Adding another layer: it's difficult for the just-organizing and relatively green GLBT-championing Equality South Dakota to argue that the bill is "anti-gay" when all of the the leading cases which have been fought in court have been heterosexual accusations. That GLBT groups wind up as one of the few defenders of AIDS adds to the perception that it is a gay concern.
[A 19-year-old Huron, SD college basketball player was initially given a suspended five-year prison term with 120 days in jail, and 200 hours of community service, (which was restored to 4 years in prison when the dummy managed to find a substantial amount of marijuana during a 5 1/2 hour absence, during which he was supposed to be registering for college classes); and a 2003 Aberdeen, SD case resulted in 45 days in jail and five years probation for a bisexual man for infecting his ex-wife; while a Rapid City judge gave a defendant an eyebrow-raising 4 days jail time to be served in 2 day spells over a two year period (so that her infant child was not unduly punished for the drunken act which constituted her conception.)]
The unintended consequences
Meanwhile, a female client of another Rapid City AIDS group continues serving 7-10 years at a women's prison in Lusk, Wyoming for exposing her equally promiscuous lover (whom she met on the internet in 2001), who had never taken an AIDS test even though his active hetero sex life put him in (as they only seem to call it in homosexuals), a "high risk group." Thanks to the ever mutating quality of the AIDS virus, it's not just improbable to "fingerprint" a strain of the disease, but medically impossible at this point to prove with 100% certainty that an accuser might not have been previously infected.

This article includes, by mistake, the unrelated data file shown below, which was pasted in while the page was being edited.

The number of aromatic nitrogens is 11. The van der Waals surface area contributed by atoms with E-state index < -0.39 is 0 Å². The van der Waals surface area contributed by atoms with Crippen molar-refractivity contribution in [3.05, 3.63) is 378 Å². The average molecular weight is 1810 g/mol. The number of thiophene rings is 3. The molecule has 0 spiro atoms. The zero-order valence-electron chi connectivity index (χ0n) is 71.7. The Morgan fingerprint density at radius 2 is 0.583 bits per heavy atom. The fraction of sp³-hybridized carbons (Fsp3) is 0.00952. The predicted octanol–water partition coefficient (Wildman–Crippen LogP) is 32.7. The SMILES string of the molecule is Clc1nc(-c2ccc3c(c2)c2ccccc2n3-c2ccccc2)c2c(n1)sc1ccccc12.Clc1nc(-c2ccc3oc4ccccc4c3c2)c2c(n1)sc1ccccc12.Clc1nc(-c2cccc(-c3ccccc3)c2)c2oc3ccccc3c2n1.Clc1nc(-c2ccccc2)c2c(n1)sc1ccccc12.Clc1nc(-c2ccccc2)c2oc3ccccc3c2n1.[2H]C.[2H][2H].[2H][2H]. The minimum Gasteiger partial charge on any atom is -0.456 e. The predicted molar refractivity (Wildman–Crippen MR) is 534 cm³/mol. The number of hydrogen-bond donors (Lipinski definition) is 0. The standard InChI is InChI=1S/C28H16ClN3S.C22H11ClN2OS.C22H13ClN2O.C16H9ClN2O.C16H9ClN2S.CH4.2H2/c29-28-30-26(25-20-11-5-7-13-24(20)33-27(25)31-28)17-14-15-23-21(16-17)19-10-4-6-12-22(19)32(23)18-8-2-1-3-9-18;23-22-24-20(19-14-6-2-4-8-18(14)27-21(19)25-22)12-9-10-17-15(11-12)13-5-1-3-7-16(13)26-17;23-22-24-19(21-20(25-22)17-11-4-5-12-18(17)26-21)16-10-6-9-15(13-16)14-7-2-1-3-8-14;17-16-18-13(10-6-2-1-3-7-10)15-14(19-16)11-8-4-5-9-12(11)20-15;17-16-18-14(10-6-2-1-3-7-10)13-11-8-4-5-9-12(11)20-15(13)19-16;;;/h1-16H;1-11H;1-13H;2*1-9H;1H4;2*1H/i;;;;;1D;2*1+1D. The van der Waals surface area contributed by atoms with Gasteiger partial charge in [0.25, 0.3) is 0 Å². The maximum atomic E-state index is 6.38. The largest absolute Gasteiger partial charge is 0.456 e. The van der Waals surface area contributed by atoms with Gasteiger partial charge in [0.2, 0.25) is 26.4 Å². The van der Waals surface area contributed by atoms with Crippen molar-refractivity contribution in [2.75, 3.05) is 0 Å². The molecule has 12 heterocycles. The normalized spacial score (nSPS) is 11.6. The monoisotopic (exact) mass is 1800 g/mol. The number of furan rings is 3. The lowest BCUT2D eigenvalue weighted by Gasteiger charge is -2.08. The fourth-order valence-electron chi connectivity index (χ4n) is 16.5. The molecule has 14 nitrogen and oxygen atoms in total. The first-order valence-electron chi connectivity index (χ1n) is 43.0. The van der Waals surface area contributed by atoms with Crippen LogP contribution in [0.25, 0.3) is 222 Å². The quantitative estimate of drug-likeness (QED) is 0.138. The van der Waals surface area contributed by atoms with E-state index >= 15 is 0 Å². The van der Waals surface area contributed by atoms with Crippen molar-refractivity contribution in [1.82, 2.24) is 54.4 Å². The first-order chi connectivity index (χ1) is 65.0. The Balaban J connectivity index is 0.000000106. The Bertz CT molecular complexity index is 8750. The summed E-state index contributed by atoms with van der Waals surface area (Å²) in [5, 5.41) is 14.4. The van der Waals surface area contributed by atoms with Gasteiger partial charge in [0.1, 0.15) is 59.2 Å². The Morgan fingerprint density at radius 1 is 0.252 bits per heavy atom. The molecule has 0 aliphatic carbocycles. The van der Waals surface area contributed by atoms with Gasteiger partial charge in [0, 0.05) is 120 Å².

Under willful transmission laws, the crime is the act of unprotected sex and the non-revelation of HIV status. As analogies go, the bullet (the virus itself) doesn't have to strike, much less kill, the target. The illegal act is firing the gun.
Charges in South Dakota do not have to be pressed by the "infectee" or the "infecter." Cases have been prosecuted under SD law when the HIV+ individuals' doctor alerted police to the admission of sexual activity.
The unintended consequences of this law (and the initial 2000 criminalization of willful transmission) are two pronged. One is that it discourages individuals who think they might be infected to get the medical test which could not just give them the oh my god my life is over moment, but then potentially send them to jail . Adding the additional punishment of public shaming upon completion of any court sentence and monetary damages is that it heightens the chances of community vigilantism -- just what a freed prisoner needs to complicate the life sentence of the rest of their already shortened life.
Boiling it down
That South Dakota Senate Bill 65 is unnecessary is beside the point. To quote the title of Paul Waldman's 2006 book, "Being Right Is Not Enough."
Boiling down an argument against this law to bullet points that would actually work is beyond my capabilities and I've been at AIDS work and following these issues with local interest for close to seventeen years.
Aside from finding high ranking medical AIDS experts in SD (hopefully someone in the state health department) that think the law would do more harm than good and would be willing to go on the record with a medical (not personal) opinion that it is not bad law, but unnecessary and damaging precedent/law. And likewise seeking out unbiased (no affiliation to the gay groups) psychological and psychiatric experts who have AIDS patients (that's gotta be a bit muddy doctor/patient privilege waters) that will offer the same clinical opinion as the doctors/nurses/health workers.
I know there's the whole "there was no one to speak up when they came for me" liberal guilt and all in wanting to go in guns blazing, but that's the wrong way to do this. This is a bear trap waiting to be stepped in for anyone on the "NO" side. The personal struggle is I haven't decided whether a law adding an additional consequence to this grotesquely despicable act ultimately should be fought.